On the women question, one essay by Varuni Bhatia has emphasised an important ambivalence within the Vaishnav Bhakti tradition. On the one hand, Vaishnavism played an emancipatory role by creating a space for women’s active participation in rituals and religious life in general. But this also engendered an attitude of upper caste male puritanism which stigmatised this participation and looked upon such women often as prostitutes. So whereas Vaishnavism was successful in drawing women into active religious rituals, it was not very successful in overcoming patriarchal attitudes on the question of women’s participation. As was also the case with so much of 19th-century social reform, it often strengthened patriarchy rather than weakening it.

In the late 19th and early 20th centuries, the culture and society in Bengal came to be influenced by some new technological inventions such as the gramophone. While in the West the new technology was first used for recording the speeches of important leaders, in Bengal it was used to revive and retrieve traditional music. It also became a great instrument for nationalist mobilisation during the Swadeshi movement (1905-08). It was particularly effective as it reached those audiences who had no access to the printed word. The reach of the recorded word was obviously larger than that of the printed word. Tagore, more than anyone else, realised the potential of the new medium. He recorded his speeches, statements and songs on the gramophone. It was through this medium that a new musical genre — Rabindra Sangeet — was established and popularised. As with so much else, the gramophone technology arrived in India through the British colonial route. The Indians who opposed the British rule nonetheless embraced the new technology with great gusto and also made it an instrument in the anti-British mobilisation.

The example of gramophone technology also highlights an important feature of India’s encounters with modernity. In developing their response to modernity, the Indians traversed the crucial, and often elusive, middle ground between total rejection and unselective acceptance. They made a distinction between the ‘baby’ and the ‘bathwater’ of modernity. While they rejected imperialism, colonialism and Western domination in general, they did not let this opposition come in the way of their full acceptance of the ideas of universalism, rationalism and secularism, but also modern technology which had the potential of liberating human life from the shackles of superstition and medievalism. Quite clearly, Tagore was the leader of this nuanced, complex and selective approach towards modernity.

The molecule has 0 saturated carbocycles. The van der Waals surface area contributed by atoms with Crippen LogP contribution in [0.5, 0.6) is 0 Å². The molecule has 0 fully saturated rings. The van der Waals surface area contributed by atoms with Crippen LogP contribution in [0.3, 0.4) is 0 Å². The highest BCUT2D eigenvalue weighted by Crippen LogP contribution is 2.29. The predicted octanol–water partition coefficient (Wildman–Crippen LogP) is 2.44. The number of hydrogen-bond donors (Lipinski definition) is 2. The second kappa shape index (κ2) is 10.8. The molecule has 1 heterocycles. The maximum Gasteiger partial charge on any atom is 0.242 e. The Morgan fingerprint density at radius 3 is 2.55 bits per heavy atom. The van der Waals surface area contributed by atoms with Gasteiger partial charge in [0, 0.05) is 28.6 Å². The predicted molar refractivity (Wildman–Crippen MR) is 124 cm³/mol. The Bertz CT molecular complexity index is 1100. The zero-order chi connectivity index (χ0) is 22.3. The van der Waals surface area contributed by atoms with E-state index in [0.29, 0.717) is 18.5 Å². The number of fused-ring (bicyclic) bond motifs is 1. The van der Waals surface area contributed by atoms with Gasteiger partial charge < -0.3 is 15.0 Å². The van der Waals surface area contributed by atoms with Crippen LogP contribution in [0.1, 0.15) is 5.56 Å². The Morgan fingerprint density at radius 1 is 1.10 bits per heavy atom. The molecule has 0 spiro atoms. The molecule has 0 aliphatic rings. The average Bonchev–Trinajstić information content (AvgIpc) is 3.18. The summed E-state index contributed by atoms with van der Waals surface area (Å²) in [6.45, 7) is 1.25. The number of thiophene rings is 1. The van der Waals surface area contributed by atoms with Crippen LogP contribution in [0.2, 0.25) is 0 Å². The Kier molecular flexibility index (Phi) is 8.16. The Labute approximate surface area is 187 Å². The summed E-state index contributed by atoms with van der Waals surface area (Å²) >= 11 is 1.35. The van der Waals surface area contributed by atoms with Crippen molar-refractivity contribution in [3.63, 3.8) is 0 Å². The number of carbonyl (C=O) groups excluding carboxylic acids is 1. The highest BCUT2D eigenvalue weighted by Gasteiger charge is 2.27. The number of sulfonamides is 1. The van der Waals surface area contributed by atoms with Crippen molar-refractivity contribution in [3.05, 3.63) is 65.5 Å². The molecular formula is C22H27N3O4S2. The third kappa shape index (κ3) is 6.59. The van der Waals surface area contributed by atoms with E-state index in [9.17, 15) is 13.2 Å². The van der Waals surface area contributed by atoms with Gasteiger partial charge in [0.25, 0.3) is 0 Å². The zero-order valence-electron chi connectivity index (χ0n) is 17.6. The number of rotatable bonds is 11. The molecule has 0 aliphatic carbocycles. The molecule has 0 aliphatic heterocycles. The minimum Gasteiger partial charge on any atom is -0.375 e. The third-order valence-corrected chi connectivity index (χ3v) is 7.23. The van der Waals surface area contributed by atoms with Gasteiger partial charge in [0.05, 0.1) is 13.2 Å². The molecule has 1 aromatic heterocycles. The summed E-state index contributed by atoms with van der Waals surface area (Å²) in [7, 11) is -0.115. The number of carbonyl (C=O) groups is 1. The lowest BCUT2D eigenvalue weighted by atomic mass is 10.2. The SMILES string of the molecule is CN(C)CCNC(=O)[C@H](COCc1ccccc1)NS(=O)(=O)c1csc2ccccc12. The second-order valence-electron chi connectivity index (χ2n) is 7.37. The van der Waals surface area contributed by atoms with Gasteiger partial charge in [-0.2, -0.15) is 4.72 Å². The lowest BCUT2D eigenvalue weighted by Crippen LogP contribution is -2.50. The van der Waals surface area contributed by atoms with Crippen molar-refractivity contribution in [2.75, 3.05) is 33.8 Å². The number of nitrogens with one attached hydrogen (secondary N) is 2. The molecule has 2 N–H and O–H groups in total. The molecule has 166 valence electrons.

Tagore also made universalism his vantage point while making an analysis of nationalism. It was during the course of World War I that he developed a sharp critique of nationalism. Tagore saw nationalism, particularly the European version of it, as based on the greed for wealth, leading to violence and aggression by one country over another. It was indeed a great conceptual innovation of Tagore to project nationalism as a form of imperialism. He understood this imperialism to be a great obstacle in the path of genuine pan-human universalism. The essay by Anuradha Roy in the volume unravels the history of Tagore’s intellectual engagement with the idea of nationalism.

All the essays in the volume provide important slices of the cultural, religious and economic life of Bengal during the last three centuries. Anyone interested in them should turn to this volume for information and debates.